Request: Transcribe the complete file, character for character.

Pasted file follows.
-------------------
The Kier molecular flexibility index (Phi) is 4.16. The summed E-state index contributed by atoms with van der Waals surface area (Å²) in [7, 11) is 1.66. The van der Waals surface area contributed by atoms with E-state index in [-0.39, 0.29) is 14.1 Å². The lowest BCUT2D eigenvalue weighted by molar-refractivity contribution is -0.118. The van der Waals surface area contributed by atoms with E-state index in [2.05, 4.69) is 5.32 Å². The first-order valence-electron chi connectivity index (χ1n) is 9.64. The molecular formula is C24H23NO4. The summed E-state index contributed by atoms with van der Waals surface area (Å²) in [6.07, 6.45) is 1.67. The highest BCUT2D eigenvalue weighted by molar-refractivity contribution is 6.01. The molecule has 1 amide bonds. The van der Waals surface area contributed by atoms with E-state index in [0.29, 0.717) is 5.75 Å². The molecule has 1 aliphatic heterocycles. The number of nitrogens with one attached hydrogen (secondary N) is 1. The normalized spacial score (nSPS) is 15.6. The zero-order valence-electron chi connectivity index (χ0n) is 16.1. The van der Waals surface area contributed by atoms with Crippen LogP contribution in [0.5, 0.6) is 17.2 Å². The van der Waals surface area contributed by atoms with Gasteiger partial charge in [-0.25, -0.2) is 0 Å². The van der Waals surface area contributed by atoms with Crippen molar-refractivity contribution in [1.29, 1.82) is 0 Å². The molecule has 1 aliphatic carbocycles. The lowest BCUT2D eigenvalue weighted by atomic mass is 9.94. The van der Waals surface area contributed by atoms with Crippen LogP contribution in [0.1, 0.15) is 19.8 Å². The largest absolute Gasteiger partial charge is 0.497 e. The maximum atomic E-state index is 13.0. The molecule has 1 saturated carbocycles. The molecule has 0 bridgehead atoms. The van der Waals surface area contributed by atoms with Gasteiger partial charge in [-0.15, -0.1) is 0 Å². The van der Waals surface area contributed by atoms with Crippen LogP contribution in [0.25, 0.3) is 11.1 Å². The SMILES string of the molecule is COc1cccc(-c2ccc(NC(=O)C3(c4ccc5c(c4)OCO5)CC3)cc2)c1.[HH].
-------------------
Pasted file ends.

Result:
The Kier molecular flexibility index (Phi) is 4.16. The summed E-state index contributed by atoms with van der Waals surface area (Å²) in [7, 11) is 1.66. The van der Waals surface area contributed by atoms with E-state index in [-0.39, 0.29) is 14.1 Å². The lowest BCUT2D eigenvalue weighted by molar-refractivity contribution is -0.118. The van der Waals surface area contributed by atoms with E-state index in [2.05, 4.69) is 5.32 Å². The first-order valence-electron chi connectivity index (χ1n) is 9.64. The molecular formula is C24H23NO4. The summed E-state index contributed by atoms with van der Waals surface area (Å²) in [6.07, 6.45) is 1.67. The highest BCUT2D eigenvalue weighted by molar-refractivity contribution is 6.01. The molecule has 1 amide bonds. The van der Waals surface area contributed by atoms with E-state index in [0.29, 0.717) is 5.75 Å². The molecule has 1 aliphatic heterocycles. The number of nitrogens with one attached hydrogen (secondary N) is 1. The normalized spacial score (nSPS) is 15.6. The zero-order valence-electron chi connectivity index (χ0n) is 16.1. The van der Waals surface area contributed by atoms with Crippen LogP contribution in [0.5, 0.6) is 17.2 Å². The van der Waals surface area contributed by atoms with Gasteiger partial charge in [-0.25, -0.2) is 0 Å². The van der Waals surface area contributed by atoms with Crippen molar-refractivity contribution in [1.29, 1.82) is 0 Å². The molecule has 1 aliphatic carbocycles. The lowest BCUT2D eigenvalue weighted by atomic mass is 9.94. The van der Waals surface area contributed by atoms with Crippen LogP contribution in [0.1, 0.15) is 19.8 Å². The largest absolute Gasteiger partial charge is 0.497 e. The maximum atomic E-state index is 13.0. The molecule has 1 saturated carbocycles. The molecule has 0 bridgehead atoms. The van der Waals surface area contributed by atoms with Gasteiger partial charge in [-0.15, -0.1) is 0 Å². The van der Waals surface area contributed by atoms with Crippen LogP contribution in [0.25, 0.3) is 11.1 Å². The SMILES string of the molecule is COc1cccc(-c2ccc(NC(=O)C3(c4ccc5c(c4)OCO5)CC3)cc2)c1.[HH].